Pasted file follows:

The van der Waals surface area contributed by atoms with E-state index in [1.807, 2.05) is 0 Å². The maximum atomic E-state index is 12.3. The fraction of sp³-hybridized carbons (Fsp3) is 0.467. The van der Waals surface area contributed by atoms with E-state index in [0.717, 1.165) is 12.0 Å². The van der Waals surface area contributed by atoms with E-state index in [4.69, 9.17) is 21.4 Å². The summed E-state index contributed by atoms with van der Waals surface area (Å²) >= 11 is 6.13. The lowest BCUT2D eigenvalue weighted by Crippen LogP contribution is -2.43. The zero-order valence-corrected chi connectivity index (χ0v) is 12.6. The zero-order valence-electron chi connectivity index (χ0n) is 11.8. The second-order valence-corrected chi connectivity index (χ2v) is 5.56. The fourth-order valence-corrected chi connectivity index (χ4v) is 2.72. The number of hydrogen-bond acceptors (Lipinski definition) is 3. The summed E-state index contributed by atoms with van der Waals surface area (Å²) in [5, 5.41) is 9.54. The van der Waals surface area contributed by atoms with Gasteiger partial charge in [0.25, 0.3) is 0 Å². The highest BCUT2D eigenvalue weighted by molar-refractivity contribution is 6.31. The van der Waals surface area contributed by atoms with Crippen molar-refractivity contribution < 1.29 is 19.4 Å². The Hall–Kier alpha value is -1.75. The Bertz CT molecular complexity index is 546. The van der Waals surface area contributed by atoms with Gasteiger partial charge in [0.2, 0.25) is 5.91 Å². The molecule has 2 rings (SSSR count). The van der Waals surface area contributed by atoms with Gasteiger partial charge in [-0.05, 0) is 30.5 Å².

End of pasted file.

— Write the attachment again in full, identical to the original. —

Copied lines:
The van der Waals surface area contributed by atoms with E-state index in [1.807, 2.05) is 0 Å². The maximum atomic E-state index is 12.3. The fraction of sp³-hybridized carbons (Fsp3) is 0.467. The van der Waals surface area contributed by atoms with E-state index in [0.717, 1.165) is 12.0 Å². The van der Waals surface area contributed by atoms with E-state index in [4.69, 9.17) is 21.4 Å². The summed E-state index contributed by atoms with van der Waals surface area (Å²) >= 11 is 6.13. The lowest BCUT2D eigenvalue weighted by Crippen LogP contribution is -2.43. The zero-order valence-corrected chi connectivity index (χ0v) is 12.6. The zero-order valence-electron chi connectivity index (χ0n) is 11.8. The second-order valence-corrected chi connectivity index (χ2v) is 5.56. The fourth-order valence-corrected chi connectivity index (χ4v) is 2.72. The number of hydrogen-bond acceptors (Lipinski definition) is 3. The summed E-state index contributed by atoms with van der Waals surface area (Å²) in [5, 5.41) is 9.54. The van der Waals surface area contributed by atoms with Gasteiger partial charge in [0.25, 0.3) is 0 Å². The highest BCUT2D eigenvalue weighted by molar-refractivity contribution is 6.31. The van der Waals surface area contributed by atoms with Crippen molar-refractivity contribution < 1.29 is 19.4 Å². The Hall–Kier alpha value is -1.75. The Bertz CT molecular complexity index is 546. The van der Waals surface area contributed by atoms with Gasteiger partial charge in [0.2, 0.25) is 5.91 Å². The molecule has 2 rings (SSSR count). The van der Waals surface area contributed by atoms with Gasteiger partial charge in [-0.05, 0) is 30.5 Å².